Should the governor of Virginia have the power to unilaterally declare an open-ended state of emergency that indefinitely restricts Virginians’ civil and constitutional rights without a recorded vote by the General Assembly?
The COVID-19 pandemic lockdowns raised this serious question. But so far, nobody has answered it definitively.
One of the few public officials to even question the limits of a governor’s emergency powers was state Sen. Chap Petersen, D-Fairfax, who in 2020 filed a lawsuit claiming that former Gov. Ralph Northam’s Executive Order 72 – which imposed draconian restrictions on some but not all business establishments in Virginia in an attempt to reduce transmission of the coronavirus – exceeded his authority because Northam did not seek or obtain consent from the state legislature.
But the Supreme Court of Virginia evaded the question by throwing out the lawsuit over plaintiffs’ “lack of standing” and “failure to demonstrate a relevant injury,” and the General Assembly’s Democratic majority at the time apparently didn’t want to answer it either. That same year, legislators also killed a bill that would have required the state Board of Health to not only approve such emergency measures within 30 days, but also vote to renew them every month thereafter until the proximate cause of the emergency had passed.
If Democrats did not want to undermine their own governor by challenging his authority during a pandemic, they seem to have second thoughts now that Northam is out of office and there’s a new Republican governor and a new GOP majority in the House undoing many of Northam’s COVID-19 policies – such as mask mandates for students.
Whatever side of the mask issue you’re on, it’s unsettling to think that one person in the commonwealth can make such a decision for everybody else. So this legislative session might be the best and perhaps only time legislators of both parties agree to clearly define the limits of any future governor’s power during a declared “state of emergency.”
A state of emergency is defined by Section 44 of the Virginia Code as “the condition declared by the Governor when in his judgment the threat or actual occurrence of an emergency or a disaster in any part of the Commonwealth is of sufficient severity and magnitude to warrant disaster assistance by the Commonwealth to supplement the efforts and available resources of the several localities and relief organizations in preventing or alleviating the damage, loss, hardship, or suffering threatened or caused thereby and is so declared by him.”
Disasters in the past warranting state of emergency declarations have largely been things like hurricanes, tornadoes, floods, or other natural phenomena that caused loss of life and widespread property damage. They were typically limited in duration. The COVID lockdowns were different. They were originally announced by Northam as a way to prevent what public health experts predicted would be an inundation of critically ill patients that would overwhelm Virginia hospitals.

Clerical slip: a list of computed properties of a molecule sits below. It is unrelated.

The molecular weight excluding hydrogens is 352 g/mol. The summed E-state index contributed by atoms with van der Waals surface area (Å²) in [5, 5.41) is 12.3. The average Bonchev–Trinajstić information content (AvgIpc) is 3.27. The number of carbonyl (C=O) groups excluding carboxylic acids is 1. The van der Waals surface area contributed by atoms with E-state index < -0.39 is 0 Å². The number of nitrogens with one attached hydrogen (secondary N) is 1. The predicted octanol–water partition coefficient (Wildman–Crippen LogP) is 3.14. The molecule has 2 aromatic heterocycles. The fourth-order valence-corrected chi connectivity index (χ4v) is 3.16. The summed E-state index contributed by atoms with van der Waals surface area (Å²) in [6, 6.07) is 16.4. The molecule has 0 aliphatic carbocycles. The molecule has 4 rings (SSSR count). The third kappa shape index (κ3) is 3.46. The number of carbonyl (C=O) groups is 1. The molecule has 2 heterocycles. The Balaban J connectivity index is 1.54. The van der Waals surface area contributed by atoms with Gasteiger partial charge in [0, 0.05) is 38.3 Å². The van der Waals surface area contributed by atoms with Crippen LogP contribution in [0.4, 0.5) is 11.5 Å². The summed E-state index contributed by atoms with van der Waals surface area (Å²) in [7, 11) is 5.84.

Despite these claims and the governor’s own medical training, those predictions never materialized. Yet his near-dictatorial mandates were not lifted even when it became apparent that certain demographics, such as the elderly and those with co-morbidities, accounted for most of the deaths. Northam moved the goalposts instead.
By definition, an “emergency” is a temporary event of sufficient magnitude requiring immediate action. It is important that the chief executive of the commonwealth be able to act swiftly and decisively to protect residents and property from serious harm. But how long can an emergency last before it ceases being an emergency? And how long can a governor who has unilaterally declared a state of emergency exercise such powers without the consent of the legislature?
The COVID-19 pandemic illustrates why the legislature must step in to set some guardrails for future governors.
On March 23, 2020 Gov. Northam issued Executive Order 53, which ordered the statewide closure of all K-12 schools, certain “non-essential businesses,” and “all gatherings of 10 or more people.”
“This is an unprecedented situation, and it requires unprecedented actions to protect public health and save lives,” Northam said at the time. And because the governor was also a physician, most Virginians accepted the fact that their liberty would be temporarily curtailed in this statewide effort to “stop the spread of COVID-19.” But nobody expected it to drag on for more than two years, or that people with an extremely low risk of dying from the virus would be treated the same as high-risk individuals.
Even back then, contradictions in the governor’s lockdown plan were evident. For example, the Northam administration defined state-owned liquor stores as “essential” – while closing bars and restaurants that also sold alcohol. Big-box retail stores were allowed to remain open for business, but smaller retail establishments were not – as if the virus knew the difference.
Northam even went so far as to impose a curfew between the hours of midnight and 5 a.m. with no scientific evidence then or now that COVID-19 was being transmitted in the middle of the night.
Virginians were still leaving their homes and mingling with other people – although they were supposedly staying six feet apart. But even targeted lockdowns, social distancing, mandated mask-wearing and the copious use of disinfectant and hand sanitizers turned out to be insufficient to stop this contagious respiratory virus from spreading to every county in the commonwealth.